Cathy Jack, a special education teacher at Mount View High School, said the forum seemed like a good-faith effort to include educators in the conversation around education reform, but it’s one that should have happened months ago.
“Nobody knows how hard this job is or what we do every day, and they [legislators] didn’t think to ask us,” Jack said. “When we tried to tell them, they wouldn’t listen … this is an excellent idea to try and bridge that divide, but we’re going to have to see what happens.”
The word “hope” was used a lot by those in attendance. Teachers were hesitant to say they believed their concerns would be taken into serious consideration — enough to influence any policy — but they would hold out and hope that is the case once talks start again come the special session.
“That’s all I’m going to say — that I’m hopeful. That’s all I can say,” said Gwen Lacey, a second grade teacher at Fall River Elementary School. “Teachers’ rights are being eroded, and they have been for a while, and it feels like they [legislators] couldn’t care less. It used to be the kids disrespected us and the parents disrespected us. Now the system is disrespecting us, and we haven’t seen any evidence yet, in my opinion, that they are willing to change.”
Hanna said the listening sessions were beneficial for him, as he wants to hear what concerns those in different regions of the state hold toward reform efforts. He said he is open to hearing any points of view or opinions as they move forward legislating.
For Delegate Ed Evans, D-McDowell, the efforts for Hanna and others in the legislature — Delegate John Shott, R-Mercer; Delegate Chandler Swope, R-Mercer; Delegate Mark Dean, R-Mingo and Delegate Roland Roberts, R-Raleigh — to come to the session were appreciated and recognized.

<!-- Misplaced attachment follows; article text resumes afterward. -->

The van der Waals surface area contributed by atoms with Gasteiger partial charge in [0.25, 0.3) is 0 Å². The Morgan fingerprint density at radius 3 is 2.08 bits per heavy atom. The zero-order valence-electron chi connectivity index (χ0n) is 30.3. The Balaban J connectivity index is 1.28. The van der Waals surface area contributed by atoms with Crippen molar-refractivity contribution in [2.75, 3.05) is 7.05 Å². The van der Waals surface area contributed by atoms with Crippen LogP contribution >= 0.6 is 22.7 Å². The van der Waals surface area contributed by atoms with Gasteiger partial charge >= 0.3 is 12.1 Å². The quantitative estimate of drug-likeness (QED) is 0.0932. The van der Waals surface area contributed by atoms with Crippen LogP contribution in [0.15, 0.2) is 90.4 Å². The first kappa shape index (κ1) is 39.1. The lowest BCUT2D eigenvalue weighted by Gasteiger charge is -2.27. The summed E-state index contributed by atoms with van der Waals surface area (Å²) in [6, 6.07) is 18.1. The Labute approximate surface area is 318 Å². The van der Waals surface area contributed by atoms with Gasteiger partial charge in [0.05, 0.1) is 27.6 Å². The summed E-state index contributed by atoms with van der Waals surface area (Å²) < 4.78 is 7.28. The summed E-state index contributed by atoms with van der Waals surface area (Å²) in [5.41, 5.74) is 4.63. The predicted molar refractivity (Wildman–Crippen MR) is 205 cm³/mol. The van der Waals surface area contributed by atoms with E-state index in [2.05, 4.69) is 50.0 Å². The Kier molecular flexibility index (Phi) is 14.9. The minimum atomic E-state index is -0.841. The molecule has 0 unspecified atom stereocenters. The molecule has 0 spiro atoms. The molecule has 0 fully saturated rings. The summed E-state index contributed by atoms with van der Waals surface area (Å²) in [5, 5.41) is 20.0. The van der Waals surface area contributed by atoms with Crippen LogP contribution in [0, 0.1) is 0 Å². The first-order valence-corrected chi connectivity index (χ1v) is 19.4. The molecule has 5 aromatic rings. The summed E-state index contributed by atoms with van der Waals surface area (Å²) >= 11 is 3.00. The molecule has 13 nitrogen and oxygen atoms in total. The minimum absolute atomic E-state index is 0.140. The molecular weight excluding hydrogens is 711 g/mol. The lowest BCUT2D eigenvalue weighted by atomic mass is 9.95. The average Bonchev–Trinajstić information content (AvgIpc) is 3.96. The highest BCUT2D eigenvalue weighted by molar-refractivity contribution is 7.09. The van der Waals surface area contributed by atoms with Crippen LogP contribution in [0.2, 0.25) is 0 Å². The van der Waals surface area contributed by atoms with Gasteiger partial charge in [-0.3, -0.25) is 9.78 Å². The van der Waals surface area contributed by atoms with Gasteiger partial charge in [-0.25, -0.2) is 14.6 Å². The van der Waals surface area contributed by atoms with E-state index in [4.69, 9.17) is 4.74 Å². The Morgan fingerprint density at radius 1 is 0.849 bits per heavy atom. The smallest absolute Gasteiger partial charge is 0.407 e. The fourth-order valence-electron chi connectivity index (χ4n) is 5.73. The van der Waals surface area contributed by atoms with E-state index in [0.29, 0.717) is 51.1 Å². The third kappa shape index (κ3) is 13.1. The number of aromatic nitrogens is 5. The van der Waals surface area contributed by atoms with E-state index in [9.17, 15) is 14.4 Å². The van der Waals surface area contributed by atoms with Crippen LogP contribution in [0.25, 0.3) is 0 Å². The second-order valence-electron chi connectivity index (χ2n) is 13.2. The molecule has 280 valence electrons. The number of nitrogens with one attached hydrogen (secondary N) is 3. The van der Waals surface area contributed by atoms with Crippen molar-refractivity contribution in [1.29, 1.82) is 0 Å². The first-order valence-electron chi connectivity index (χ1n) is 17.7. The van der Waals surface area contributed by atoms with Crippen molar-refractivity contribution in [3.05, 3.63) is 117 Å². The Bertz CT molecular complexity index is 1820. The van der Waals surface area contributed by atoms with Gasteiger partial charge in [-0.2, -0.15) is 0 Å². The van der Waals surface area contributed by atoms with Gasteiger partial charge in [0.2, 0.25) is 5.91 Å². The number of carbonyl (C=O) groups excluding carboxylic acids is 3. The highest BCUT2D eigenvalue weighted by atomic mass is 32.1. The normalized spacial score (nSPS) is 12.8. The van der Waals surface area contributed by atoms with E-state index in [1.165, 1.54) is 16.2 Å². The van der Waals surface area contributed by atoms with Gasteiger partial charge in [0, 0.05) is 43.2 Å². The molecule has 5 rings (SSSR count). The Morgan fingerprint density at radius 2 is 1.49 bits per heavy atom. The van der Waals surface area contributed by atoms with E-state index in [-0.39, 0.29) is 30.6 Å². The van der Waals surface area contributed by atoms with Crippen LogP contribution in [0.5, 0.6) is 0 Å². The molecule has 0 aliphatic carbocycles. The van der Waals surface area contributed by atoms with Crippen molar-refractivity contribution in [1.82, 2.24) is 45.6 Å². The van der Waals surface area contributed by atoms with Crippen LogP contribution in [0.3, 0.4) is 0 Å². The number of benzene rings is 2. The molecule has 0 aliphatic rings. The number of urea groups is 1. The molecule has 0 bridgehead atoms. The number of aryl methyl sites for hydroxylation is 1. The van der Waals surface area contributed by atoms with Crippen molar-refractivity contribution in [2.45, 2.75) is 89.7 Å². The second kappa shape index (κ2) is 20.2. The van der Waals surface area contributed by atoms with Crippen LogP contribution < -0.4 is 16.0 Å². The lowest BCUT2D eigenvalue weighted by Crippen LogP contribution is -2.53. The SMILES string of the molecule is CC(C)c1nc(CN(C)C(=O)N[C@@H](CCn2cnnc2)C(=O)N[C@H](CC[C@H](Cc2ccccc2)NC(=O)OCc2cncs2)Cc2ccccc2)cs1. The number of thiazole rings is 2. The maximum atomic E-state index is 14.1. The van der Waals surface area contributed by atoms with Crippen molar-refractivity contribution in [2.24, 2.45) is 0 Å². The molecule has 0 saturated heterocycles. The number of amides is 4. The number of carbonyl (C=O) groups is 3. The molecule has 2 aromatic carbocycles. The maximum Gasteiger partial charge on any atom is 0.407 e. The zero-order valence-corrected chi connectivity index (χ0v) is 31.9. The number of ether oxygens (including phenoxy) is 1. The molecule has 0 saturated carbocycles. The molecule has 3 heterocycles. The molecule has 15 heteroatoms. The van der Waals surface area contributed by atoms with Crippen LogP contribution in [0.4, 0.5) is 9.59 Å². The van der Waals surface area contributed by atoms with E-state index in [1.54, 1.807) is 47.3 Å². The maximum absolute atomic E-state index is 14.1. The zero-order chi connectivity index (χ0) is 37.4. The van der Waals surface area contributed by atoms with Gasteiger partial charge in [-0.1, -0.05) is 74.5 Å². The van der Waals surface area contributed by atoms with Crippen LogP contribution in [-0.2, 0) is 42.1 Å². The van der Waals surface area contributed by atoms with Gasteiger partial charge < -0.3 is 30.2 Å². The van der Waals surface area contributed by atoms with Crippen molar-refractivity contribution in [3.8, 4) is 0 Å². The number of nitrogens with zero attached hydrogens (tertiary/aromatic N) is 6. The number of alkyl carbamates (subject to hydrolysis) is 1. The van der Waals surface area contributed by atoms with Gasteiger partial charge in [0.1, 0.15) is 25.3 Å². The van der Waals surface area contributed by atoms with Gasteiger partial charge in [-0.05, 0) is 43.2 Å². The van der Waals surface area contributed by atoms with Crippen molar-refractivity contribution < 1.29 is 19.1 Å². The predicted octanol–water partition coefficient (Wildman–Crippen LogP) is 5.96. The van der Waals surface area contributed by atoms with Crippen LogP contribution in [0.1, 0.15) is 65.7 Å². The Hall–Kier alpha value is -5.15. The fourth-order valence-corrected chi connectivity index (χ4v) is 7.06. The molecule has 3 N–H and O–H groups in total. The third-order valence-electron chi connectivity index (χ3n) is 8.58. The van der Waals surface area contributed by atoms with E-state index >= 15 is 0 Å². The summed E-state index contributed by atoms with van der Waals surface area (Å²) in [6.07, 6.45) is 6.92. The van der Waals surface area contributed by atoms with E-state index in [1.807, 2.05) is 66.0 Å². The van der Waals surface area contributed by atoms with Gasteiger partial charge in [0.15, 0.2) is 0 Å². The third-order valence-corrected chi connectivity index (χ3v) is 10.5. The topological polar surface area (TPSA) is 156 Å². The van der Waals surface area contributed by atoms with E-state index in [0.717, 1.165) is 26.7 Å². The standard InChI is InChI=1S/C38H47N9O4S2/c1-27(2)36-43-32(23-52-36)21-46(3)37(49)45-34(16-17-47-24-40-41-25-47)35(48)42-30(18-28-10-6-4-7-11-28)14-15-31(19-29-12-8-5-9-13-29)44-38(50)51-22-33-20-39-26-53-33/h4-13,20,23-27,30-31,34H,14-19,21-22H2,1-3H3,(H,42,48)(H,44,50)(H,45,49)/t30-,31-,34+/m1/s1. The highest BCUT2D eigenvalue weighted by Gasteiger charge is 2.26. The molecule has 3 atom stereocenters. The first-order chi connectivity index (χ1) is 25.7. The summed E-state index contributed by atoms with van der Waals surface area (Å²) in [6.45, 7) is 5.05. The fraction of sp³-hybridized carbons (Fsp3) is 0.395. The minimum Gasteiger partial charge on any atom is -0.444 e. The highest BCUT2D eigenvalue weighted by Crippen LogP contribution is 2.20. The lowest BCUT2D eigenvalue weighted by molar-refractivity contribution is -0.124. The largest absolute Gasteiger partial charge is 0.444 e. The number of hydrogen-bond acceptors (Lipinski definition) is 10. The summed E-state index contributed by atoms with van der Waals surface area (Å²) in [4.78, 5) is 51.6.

“I was thrilled to see them here, and the conversations they got to hear were amazing. There was a lot of frustration expressed — especially among the teachers — and I think they needed that, they needed to feel like someone was listening to them,” Evans said.
It was also refreshing for McDowell County educators to see something like the listening forum make its way down to Welch, instead of centering on Bluefield, Princeton or Beckley, like many other initiatives do.
“This really was worthwhile, if for nothing else than for some of them to have a chance to come down and see where we live, where we work and what it’s like down here,” Lacey said. “I can have my voice heard and they made an effort to hear it; I didn’t have to drive to Charleston to meet them.”
McDowell, Jack said, can come with its own set of challenges when tackling education, and it’s rare to feel like those affected in the county are listened to as much as other educators in more urban population centers, like Charleston and Morgantown.
“Most of us down here, we feel like McDowell County built West Virginia — you’ll hear that everywhere, and it’s true. Now, we feel like time and time again we just get slapped in the face because we have less than those other areas, but we don’t have less because of decisions we’ve made. We are living with the consequences of others,” Jack said. “Education, it really is the key to everything around here. It can help us turn things around, and I hope — I’ll say it again, I really do hope — our input is heard and considered when it comes to changes.”